Hungarian EPP Group MEP Lívia Járóka presented her working document on the Gender Aspects of the European Framework of National Roma Inclusion Strategies in the European Parliament's Committee on Women's Rights and Gender Equality. The document outlines the shortcomings of the framework’s implementation and analyses the specific situation of Roma women.
Yesterday in the Committee on Women's Rights and Gender Equality, MEP Lívia Járóka presented her working document on the Gender Aspects of the European Framework of National Roma Inclusion Strategies. The document reminds that Member States have not yet adjusted their national strategies according to the 2012 European Commission Communication and therefore sound financing, proper institutional framework and the full coverage of the objectives is yet to be tackled. According to Járóka, the number one risk for the translation of the Framework's original concept into tangible results is the lack of outcome indicators, baselines and quantitative targets that would allow for measuring progress. The document therefore recommends the Commission to develop – together with FRA and the Network of National Contact Points – a 'Dashboard of EU Roma Inclusion Indicators', as a set of common, comparable and reliable numeric targets that would allow for measuring progress.
The second part of the working document analyses the situation of Roma women who have a higher incidence of poverty than Roma men. It also highlights that Roma women of special needs – such as disabled and elderly Roma women, single mothers and widows or those growing up in foster homes – are extremely vulnerable to social exclusion and marginalization. The document emphasizes that in disadvantaged rural areas – where the majority of Roma live – women often work in the informal economy, they are not registered on the official labour market, or have short-term contracts typically in public employment, which raises serious concerns regarding their social rights, such as rights during pregnancy, maternity leave, the acquisition of pension and access to social security. Járóka further points out that the economic crisis had a negative impact also on the health and wellbeing of Roma women, and aggravated their long unacceptable situation due to unemployment, impoverishment, inadequate housing conditions and family disruptions. The working document therefore calls on the Commission and Member States to name Roma women as an explicit target group of health initiatives.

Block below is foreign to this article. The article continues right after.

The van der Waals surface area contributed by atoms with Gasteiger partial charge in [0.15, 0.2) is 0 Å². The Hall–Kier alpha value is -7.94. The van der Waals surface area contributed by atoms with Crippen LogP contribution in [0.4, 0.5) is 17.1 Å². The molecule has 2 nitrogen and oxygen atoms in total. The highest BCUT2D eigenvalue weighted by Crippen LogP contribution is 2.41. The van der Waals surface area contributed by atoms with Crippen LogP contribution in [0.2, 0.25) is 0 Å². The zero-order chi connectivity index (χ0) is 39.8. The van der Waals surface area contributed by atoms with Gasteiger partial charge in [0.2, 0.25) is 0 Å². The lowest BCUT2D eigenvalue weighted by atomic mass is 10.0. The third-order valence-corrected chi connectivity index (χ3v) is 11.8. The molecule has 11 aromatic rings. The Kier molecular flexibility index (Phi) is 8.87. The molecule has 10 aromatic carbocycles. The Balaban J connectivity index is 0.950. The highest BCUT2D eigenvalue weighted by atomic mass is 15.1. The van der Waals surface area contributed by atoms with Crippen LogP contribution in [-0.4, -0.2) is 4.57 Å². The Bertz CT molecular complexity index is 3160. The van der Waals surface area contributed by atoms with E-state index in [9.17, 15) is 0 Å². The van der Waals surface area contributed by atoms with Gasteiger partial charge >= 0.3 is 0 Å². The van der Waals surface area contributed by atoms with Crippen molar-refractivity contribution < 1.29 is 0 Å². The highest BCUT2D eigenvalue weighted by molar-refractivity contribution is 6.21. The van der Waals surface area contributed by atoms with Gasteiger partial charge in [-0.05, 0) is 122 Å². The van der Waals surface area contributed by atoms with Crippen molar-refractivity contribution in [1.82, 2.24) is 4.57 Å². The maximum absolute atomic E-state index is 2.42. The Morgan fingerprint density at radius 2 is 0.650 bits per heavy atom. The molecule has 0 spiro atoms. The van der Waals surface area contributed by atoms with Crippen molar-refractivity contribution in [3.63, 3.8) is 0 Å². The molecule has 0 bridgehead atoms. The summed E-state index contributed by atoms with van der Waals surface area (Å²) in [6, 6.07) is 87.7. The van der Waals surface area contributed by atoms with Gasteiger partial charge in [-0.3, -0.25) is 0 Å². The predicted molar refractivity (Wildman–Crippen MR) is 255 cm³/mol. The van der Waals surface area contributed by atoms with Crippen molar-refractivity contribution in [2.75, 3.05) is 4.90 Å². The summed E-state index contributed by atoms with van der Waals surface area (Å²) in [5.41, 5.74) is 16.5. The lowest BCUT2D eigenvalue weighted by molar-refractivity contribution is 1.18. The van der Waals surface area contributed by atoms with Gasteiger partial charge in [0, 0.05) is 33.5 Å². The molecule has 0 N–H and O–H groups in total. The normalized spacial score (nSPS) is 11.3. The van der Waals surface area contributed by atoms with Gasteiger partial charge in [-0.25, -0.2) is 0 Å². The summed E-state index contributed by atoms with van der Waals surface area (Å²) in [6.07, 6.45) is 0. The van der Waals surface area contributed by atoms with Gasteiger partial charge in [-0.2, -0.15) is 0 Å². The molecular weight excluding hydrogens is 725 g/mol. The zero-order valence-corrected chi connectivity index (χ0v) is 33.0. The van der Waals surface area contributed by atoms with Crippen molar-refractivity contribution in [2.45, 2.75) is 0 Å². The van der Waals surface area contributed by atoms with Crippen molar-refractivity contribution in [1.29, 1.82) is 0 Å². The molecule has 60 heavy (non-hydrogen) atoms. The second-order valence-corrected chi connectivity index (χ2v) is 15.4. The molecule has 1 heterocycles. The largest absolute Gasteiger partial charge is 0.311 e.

The draft report – expected to be submitted in October – will also address serious social problems such as human trafficking, domestic violence and early or forced marriages that emerge in close connection with marginalization and extreme poverty and thereby affect Roma women disproportionately.